Sony Responds To The House Of Representatives Hearing On Data Theft

The attack on Sony's Playstation Network is getting serious attention from the U.S. House of Representatives today, as the Subcommittee on Commerce, Manufacturing and Trade held a hearing today. The subject? "The Threat of Data Theft to American Consumers." Sony had declined to appear at the hearing, but Kazuo Hirai, Chairman of the Board of Directors of Sony Computer Entertainment America, has sent in written responses to questions posed by the subcommittee. We have followed the PSN story very closely, as Sony has struggled to deal with the "very carefully planned, very professional, highly sophisticated criminal cyber attack" on its network.

The full letter from Hirai to the Committee is located here, and is very interesting reading, but a summary of the responses is below.

Hirai stated that "At the same time that experienced attackers were carrying out their attack, they also attempted to destroy the evidence that would reveal their steps." Sony has discovered that intruders had planted a file on one of the Sony Online Entertainment servers named "Anonymous" with the words "We are Legion". Sony has also confirmed that all 77 million PSN/Qriocity accounts have been compromised.

They have said that the major credit card companies have not reported any fraudulent transactions as a direct result of the attack. However, we have reported on security experts' warnings that credit card data may have already been offered for sale. Sony has said it will offer free identity theft protection to U.S. account holders, which it seems is the least they can do.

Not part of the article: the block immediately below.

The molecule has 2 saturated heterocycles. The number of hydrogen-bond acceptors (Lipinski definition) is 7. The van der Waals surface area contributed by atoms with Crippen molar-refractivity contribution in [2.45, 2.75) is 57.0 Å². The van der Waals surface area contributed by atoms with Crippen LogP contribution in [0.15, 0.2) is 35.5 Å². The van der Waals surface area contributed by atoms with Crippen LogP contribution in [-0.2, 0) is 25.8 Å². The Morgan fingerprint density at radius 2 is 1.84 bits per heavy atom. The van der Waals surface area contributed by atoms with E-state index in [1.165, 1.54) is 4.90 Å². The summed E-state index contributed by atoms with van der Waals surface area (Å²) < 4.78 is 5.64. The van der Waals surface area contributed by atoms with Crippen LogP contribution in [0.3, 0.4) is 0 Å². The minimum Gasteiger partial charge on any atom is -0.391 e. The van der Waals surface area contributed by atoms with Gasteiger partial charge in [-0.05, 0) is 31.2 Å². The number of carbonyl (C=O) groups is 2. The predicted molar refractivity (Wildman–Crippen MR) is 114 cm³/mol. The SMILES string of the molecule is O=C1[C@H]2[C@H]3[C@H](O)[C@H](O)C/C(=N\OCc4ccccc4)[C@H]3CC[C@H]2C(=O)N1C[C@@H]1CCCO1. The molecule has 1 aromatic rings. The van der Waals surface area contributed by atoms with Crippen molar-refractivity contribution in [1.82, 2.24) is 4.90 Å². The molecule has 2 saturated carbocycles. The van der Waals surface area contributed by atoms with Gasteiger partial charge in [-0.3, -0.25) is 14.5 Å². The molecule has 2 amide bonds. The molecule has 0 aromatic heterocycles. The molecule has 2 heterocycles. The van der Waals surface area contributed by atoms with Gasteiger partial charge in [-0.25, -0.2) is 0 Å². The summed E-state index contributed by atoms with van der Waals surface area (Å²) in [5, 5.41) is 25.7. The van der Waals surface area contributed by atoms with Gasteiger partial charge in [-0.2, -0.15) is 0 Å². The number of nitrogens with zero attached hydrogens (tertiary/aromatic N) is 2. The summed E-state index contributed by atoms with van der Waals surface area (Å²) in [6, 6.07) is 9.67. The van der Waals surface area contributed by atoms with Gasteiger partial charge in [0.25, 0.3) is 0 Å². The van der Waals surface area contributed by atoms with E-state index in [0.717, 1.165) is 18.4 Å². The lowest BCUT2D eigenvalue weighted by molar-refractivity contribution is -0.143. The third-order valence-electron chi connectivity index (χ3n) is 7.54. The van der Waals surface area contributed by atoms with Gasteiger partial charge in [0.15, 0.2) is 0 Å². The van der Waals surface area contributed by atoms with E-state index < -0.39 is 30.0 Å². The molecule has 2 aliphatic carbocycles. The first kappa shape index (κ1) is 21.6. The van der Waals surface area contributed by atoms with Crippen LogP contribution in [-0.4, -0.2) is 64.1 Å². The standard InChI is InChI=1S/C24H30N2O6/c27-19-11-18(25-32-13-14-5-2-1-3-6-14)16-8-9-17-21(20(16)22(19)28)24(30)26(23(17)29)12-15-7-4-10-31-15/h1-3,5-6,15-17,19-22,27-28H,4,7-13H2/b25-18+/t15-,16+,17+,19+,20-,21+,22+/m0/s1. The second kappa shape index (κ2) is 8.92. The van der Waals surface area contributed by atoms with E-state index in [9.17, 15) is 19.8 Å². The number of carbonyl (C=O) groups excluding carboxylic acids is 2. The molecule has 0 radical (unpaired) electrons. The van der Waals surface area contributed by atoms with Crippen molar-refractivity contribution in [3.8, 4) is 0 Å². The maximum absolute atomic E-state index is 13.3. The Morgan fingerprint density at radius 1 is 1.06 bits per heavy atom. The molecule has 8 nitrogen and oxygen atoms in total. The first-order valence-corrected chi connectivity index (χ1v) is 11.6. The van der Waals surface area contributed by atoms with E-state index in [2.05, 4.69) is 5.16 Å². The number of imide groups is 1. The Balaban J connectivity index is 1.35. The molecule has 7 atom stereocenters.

The "Welcome Back" package includes free downloads, 30 days of free membership in the PlayStation Plus premium subscription service; 30 days of free service for Music Unlimited subscribers; and extending PlayStation Plus and Music Unlimited subscriptions for the number of days services were unavailable.

Sony's key principles in dealing with the attack are:

  • Act with care and caution.
  • Provide relevant information to the public when it has been verified.
  • Take responsibility for our obligations to our customers.
  • Work with law enforcement authorities (they are working with the FBI on the investigation).

Sony has restored some PSN and Qriocity services, and will continue to do so over the course of this week. Meanwhile, if you have a PSN or Qriocity account, be careful out there. Sony continues to say they are working around the clock to restore services and increase security. What do you think? Are they doing enough?

[via Sony Playstation Blog]